Predictions

Why We Should Care About Award Shows

It’s 3pm on February 22nd and if you are a movie fan then you will know that we are only hours away from the Oscars commencing; the crown jewel, climax or mother of all award shows.

If you are not such a movie lover and even if you are these days, it’s easy to feel fatigued from the never ending news cycles of Who is wearing what, Who will be presenting and what is in this years swag bag. However by the time it gets to the end of February, most people are wondering why they should even care anymore especially when you realize that this year’s cycle of film festivals and early predictions of next year’s Oscar winners is already underway with the first of the larger film festivals Sundance already over by the beginning of February.

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Award shows are important though, not only because they support a huge number of jobs in a variety of industries but also because they have a direct impact on the films you will want to watch. There is a reason why the nominations occur in mid January a full almost six weeks prior to the ceremony. Often this gives movies released earlier in the year a second wind and allow those that only had smaller openings to go mainstream once they receive a nomination ala whiplash or The Grand Budapest Hotel.

Before starting Moviewallas, we often used to find ourselves waiting for the nominations so that we could check off any of the movies that we hadn’t seen that were deemed to be noteworthy by those who knew. We too found ourselves in a long line unlike anything I had ever seen in 2009 waiting to get into Slumdog Millionaire, a film I hadn’t even heard of up until the day of the nominations. 

In subsequent years since having had the privilege of doing Moviewallas, we love the fact that films that we have only been fortunate enough to watch through a film festival or a screener catch fire and gain momentum and become available for everyone to watch. The most frustrating thing as movie reviewer is that often films we love and get to watch don’t either get distribution or get such a small release and only in major cities.

There is a notion that over the last few years there has been a proliferation of award shows and well, that there are just too many these days. Is it so wrong though for each association such as The Director’s Guild, The Hollywood Foreign Press, The Producers Guild and many others to celebrate and reward/award good work and recognize their own?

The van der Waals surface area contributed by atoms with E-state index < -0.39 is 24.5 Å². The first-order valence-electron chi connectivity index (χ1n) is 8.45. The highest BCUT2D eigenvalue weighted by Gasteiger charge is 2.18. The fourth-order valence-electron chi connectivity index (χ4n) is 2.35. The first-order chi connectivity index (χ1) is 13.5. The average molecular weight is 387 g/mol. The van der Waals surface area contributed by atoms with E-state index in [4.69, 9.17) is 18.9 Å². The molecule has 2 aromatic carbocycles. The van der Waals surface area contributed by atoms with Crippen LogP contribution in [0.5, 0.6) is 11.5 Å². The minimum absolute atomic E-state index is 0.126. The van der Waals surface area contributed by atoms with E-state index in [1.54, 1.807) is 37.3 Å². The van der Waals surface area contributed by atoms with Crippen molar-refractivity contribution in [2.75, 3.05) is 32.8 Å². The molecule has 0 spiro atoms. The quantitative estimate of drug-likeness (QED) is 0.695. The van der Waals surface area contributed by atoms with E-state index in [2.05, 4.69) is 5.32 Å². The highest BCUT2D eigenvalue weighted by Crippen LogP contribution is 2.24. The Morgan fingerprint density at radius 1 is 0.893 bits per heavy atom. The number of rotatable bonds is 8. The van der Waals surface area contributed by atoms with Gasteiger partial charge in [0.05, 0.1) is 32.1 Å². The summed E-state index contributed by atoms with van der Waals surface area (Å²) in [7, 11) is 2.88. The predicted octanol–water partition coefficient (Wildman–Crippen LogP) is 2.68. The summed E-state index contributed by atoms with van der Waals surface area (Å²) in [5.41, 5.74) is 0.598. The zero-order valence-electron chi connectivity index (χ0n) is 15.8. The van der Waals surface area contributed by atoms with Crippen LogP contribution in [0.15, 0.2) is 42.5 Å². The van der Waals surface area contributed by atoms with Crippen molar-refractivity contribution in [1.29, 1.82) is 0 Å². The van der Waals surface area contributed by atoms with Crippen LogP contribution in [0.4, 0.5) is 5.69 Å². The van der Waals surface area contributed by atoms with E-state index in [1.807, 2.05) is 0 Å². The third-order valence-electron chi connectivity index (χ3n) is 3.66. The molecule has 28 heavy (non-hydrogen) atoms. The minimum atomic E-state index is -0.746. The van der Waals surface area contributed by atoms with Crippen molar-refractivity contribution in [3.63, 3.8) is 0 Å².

One could say that that ultimately award shows are just for entertainment and that’s ok in my book too. Ultimately whether you enjoy a movie more or less because it was nominated is not important, long after the award season is over you wont even remember whether those movies that had a lasting impact on you were nominated or not. What does matter though is that good movies (studio or independent) keep getting made, that we find out what they are and we have a means to watch them and if award shows help, I say the more the merrier. Now who do you think will win Best Picture this year?

Summer of Blood | Review

Halloween is upon us and with it comes a slew of scary movies; “Annabelle” “Dracula Untold” and “Horns” just opened or are about to.  However, if you are not a die hard fan of having your adrenaline levels peak in the dark or find that a good nights sleep escapes you after getting the bejeezus scared out of you then this may just be the movie for you.  Welcome to Summer of Blood

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Writer/director Onur Tukel turns in a hilarious performance as the monumentally lazy, socially oblivious and commitment-shy Erik Sparrow, who is dumped by his career-woman girlfriend (Anna Margaret Hollyman, White Reindeer) when he rejects her rather charitable marriage proposal. Feeling lost, he turns to a disastrous string of online dates that successively eat away at his already-deteriorating confidence until a lanky vampire turns him into an undead ladykiller. Soon, Eric is prowling the streets of Brooklyn in search of anything to satisfy both his maniacal sex drive and his hunger for blood.